The families of the hostages have been urging the government to do more to secure their release, and have held rallies and protests to raise awareness of their plight. They say they have received credible information that some of the hostages are in critical condition and need urgent medical attention. They also say they have been subjected to torture and abuse by their captors.
The U.S. has publicly expressed its support for Israel’s right to self-defense, but has also urged it to de-escalate the situation and pursue a cease-fire. U.S. Defense Secretary Lloyd Austin visited Israel on Monday as part of a regional tour that also included Jordan, Saudi Arabia, and Qatar.
Austin met with Prime Minister Naftali Bennett, Defense Minister Yoav Gallant, and other senior officials, and discussed the security situation and the U.S.-Israel strategic partnership. According to Israeli media reports, Austin conveyed a message from President Joe Biden, who has been under pressure from some members of his own party and human rights groups to take a tougher stance on Israel and push for an end to the hostilities.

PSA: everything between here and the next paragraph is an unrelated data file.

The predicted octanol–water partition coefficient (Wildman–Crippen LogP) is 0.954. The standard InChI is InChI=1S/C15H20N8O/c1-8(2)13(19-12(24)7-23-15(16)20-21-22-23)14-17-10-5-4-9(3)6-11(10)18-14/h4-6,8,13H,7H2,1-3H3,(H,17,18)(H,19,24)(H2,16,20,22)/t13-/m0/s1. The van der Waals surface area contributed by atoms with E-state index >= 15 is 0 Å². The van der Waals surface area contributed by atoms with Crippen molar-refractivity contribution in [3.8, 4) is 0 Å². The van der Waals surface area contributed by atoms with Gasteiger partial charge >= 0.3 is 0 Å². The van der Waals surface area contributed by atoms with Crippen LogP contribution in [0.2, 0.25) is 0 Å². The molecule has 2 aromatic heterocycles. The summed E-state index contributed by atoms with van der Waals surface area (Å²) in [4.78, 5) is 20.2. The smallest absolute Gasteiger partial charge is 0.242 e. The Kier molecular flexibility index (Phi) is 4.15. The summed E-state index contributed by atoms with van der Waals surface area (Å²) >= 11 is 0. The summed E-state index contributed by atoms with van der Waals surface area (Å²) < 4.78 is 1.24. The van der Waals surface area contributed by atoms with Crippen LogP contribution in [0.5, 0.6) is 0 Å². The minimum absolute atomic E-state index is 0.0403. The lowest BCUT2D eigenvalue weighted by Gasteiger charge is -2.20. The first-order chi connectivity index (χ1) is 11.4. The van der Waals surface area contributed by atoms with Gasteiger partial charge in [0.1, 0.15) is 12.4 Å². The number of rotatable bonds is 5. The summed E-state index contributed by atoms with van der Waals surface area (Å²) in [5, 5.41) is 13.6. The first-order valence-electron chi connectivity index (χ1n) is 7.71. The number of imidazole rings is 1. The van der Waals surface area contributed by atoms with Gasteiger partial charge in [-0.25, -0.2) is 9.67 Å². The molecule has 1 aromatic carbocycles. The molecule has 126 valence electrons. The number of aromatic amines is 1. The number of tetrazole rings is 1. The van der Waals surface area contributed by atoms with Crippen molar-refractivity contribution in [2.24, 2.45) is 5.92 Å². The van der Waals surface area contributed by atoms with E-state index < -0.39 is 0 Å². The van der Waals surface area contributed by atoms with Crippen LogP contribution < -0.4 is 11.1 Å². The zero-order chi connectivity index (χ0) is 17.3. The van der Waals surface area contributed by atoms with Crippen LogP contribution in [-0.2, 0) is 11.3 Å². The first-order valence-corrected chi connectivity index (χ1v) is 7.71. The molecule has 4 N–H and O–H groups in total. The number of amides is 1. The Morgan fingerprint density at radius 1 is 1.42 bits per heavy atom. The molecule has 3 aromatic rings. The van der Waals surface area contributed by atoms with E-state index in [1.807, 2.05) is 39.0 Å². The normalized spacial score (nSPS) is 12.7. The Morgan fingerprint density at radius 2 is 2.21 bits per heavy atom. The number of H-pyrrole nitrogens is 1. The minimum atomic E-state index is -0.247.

Biden has also expressed concern over the humanitarian crisis in Gaza, and has urged Israel to ensure the protection of journalists, after an Israeli airstrike destroyed a building that housed several media outlets, including the Associated Press and Al Jazeera, on Saturday. Israel said the building was also used by Hamas’s military intelligence and that it gave advance warning to the occupants to evacuate. The AP and Al Jazeera condemned the attack and called for an independent investigation.
The U.S. has also blocked several attempts by the UN Security Council to issue a statement calling for a cease-fire, saying it would not help to de-escalate the situation and that it preferred to pursue quiet diplomacy.
However, some analysts say the U.S. may have more leverage over Israel than it appears, and that Austin’s visit could signal a shift in the U.S. approach.
“The U.S. has a lot of influence over Israel, not only because of the military and economic aid, but also because of the political and diplomatic cover it provides,” said Yossi Mekelberg, a professor of international relations at Regent’s University London and a senior consulting research fellow at Chatham House.
“Austin’s visit could be a way of telling Israel that enough is enough, and that it’s time to stop the escalation and move to a more surgical and intelligence-based operation against Hamas,” he told Al Jazeera.
Mekelberg added that the U.S. also has an interest in restoring stability in the region and preventing the conflict from spilling over to other countries or fueling extremism.
“The U.S. wants to focus on other priorities, such as China, Iran, and climate change, and it doesn’t want to see the Middle East in flames,” he said. “The U.S. also knows that the longer the war goes on, the more it will radicalize the Palestinian population and undermine the prospects for a peaceful solution.”